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Seattle Council Considering Poverty As An Excuse For Theft

From Policemag:

The idea, referred to as the poverty defense, was discussed Tuesday by the Seattle City Council’s Public Safety Committee after it was introduced by City Council member Lisa Herbold and Anita Khandelwal, the King County’s director of the Department of Public Defense.

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Are Gun Rights And Police Protestors On The Same Side?

From The Crime Report:

Protesters calling for stricter measures against police violence should be on the same side of the barricades as Second Amendment opponents of stricter gun controls, argues a Virginia law professor.

Since both fear the government’s ”monopoly of force” and are skeptical of authorities’ ability to protect citizens during times of unrest, they have an equal interest in Constitutional guarantees of the right to bear arms and protect themselves, Robert Leider writes in a forthcoming article in the Northwestern University Law Review.

Read the whole cited paper HERE.

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First Bump Stock As A Machine Gun Prosecution Dropped

From Houston Chronicle:

A federal prosecutor withdrew the unique charge before the trial began for a Houston man accused of owning the device. However, the defense was prepared to call an ATF expert to testify that bump stocks, attachments that cause a rifle to fire more rapidly, do not render a semiautomatic gun a machine gun.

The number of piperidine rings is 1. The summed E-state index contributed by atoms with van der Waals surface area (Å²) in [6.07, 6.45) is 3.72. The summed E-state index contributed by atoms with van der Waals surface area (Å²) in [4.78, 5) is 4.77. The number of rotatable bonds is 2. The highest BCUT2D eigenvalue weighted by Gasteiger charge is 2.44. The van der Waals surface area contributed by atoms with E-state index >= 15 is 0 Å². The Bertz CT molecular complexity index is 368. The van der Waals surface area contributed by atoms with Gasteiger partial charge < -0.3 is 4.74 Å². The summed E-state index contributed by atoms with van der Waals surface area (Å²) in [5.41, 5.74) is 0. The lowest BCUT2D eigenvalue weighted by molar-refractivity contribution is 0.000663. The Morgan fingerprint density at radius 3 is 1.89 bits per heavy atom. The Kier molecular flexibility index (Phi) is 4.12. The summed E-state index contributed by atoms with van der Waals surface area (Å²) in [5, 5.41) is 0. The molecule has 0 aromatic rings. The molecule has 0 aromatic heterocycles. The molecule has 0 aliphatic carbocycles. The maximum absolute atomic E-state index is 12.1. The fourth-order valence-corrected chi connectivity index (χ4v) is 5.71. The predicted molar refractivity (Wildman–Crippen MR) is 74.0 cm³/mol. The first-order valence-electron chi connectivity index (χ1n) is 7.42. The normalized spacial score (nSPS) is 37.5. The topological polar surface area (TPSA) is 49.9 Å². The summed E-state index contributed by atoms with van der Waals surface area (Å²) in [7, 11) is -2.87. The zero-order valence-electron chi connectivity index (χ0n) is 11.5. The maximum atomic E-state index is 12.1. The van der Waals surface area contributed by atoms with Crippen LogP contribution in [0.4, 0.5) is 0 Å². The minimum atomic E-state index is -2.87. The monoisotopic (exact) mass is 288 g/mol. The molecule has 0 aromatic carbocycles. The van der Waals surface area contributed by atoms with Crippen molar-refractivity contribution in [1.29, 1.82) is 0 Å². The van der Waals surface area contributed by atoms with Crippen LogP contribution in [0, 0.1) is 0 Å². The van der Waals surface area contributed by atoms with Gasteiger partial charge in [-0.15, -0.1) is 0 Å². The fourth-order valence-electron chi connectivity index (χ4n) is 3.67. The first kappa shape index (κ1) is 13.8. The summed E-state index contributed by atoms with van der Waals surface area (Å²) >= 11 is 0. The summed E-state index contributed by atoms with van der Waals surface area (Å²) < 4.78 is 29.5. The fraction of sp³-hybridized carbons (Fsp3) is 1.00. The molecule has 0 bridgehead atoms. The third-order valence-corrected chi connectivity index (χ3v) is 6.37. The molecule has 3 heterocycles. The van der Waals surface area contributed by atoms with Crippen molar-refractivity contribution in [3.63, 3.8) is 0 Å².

Experts had conflicting views on the matter, said defense attorney Tom Berg. But Rick Vasquez, a retired ATF agent and firearms expert, would have told the court the bump stock did not meet the statutory definition of a machine gun. The prosecution dismissed case, he said, because the government couldn’t prove beyond a reasonable doubt the bump stock was a machine gun.

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Bureaucrat Militias and the Threat To Freedom

From Law and Liberty:

In addition to the administrative agencies that we would expect to have militias, the Justice Department, Homeland Security, the Bureau of Prisons, and such, some unlikely federal bureaucracies actively train and use militias: IRS, Social Security Administration, Department of Education, Consumer Safety Products Commission, Bureau of Land Management, Department of Agriculture, National Oceanic and Atmospheric Administration and a host of other agencies, both large and small. Sensational stories about the Environmental Protection Agency raids to enforce the Clean Water Act have surfaced in recent weeks; the Education Department has used its militia to terrorize citizens suspected of defaulting on student loans; and a few years ago, the National Oceanic and Atmospheric Administration, along with the militia from the Fish and Wild Life Service made a spectacular raid on a Miami business suspected of having violated the Endangered Species Act.